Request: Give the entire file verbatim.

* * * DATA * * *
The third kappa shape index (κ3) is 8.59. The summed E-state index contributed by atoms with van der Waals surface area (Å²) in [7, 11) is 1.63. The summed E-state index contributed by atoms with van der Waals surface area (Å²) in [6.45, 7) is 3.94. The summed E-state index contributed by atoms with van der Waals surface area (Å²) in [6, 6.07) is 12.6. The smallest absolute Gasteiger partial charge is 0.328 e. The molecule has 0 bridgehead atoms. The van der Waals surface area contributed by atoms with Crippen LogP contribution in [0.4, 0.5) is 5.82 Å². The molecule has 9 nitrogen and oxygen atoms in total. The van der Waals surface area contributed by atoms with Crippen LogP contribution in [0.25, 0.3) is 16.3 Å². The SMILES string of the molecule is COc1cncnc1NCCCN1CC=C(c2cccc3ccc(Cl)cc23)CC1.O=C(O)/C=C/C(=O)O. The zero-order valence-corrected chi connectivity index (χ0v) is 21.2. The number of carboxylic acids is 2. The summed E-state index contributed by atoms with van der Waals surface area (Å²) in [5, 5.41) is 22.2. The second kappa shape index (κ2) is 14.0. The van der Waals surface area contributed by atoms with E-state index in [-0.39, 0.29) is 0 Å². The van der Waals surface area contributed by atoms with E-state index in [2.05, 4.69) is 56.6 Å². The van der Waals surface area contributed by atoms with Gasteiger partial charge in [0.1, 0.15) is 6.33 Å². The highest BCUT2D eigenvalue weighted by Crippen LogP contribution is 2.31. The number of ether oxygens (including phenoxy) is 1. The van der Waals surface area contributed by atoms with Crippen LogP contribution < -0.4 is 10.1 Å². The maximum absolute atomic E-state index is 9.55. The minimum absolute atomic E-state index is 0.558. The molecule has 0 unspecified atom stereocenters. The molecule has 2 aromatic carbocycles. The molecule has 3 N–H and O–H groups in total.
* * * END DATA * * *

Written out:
The third kappa shape index (κ3) is 8.59. The summed E-state index contributed by atoms with van der Waals surface area (Å²) in [7, 11) is 1.63. The summed E-state index contributed by atoms with van der Waals surface area (Å²) in [6.45, 7) is 3.94. The summed E-state index contributed by atoms with van der Waals surface area (Å²) in [6, 6.07) is 12.6. The smallest absolute Gasteiger partial charge is 0.328 e. The molecule has 0 bridgehead atoms. The van der Waals surface area contributed by atoms with Crippen LogP contribution in [0.4, 0.5) is 5.82 Å². The molecule has 9 nitrogen and oxygen atoms in total. The van der Waals surface area contributed by atoms with Crippen LogP contribution in [0.25, 0.3) is 16.3 Å². The SMILES string of the molecule is COc1cncnc1NCCCN1CC=C(c2cccc3ccc(Cl)cc23)CC1.O=C(O)/C=C/C(=O)O. The zero-order valence-corrected chi connectivity index (χ0v) is 21.2. The number of carboxylic acids is 2. The summed E-state index contributed by atoms with van der Waals surface area (Å²) in [5, 5.41) is 22.2. The second kappa shape index (κ2) is 14.0. The van der Waals surface area contributed by atoms with E-state index in [-0.39, 0.29) is 0 Å². The van der Waals surface area contributed by atoms with E-state index in [2.05, 4.69) is 56.6 Å². The van der Waals surface area contributed by atoms with Gasteiger partial charge in [0.1, 0.15) is 6.33 Å². The highest BCUT2D eigenvalue weighted by Crippen LogP contribution is 2.31. The number of ether oxygens (including phenoxy) is 1. The van der Waals surface area contributed by atoms with Crippen LogP contribution < -0.4 is 10.1 Å². The maximum absolute atomic E-state index is 9.55. The minimum absolute atomic E-state index is 0.558. The molecule has 0 unspecified atom stereocenters. The molecule has 2 aromatic carbocycles. The molecule has 3 N–H and O–H groups in total.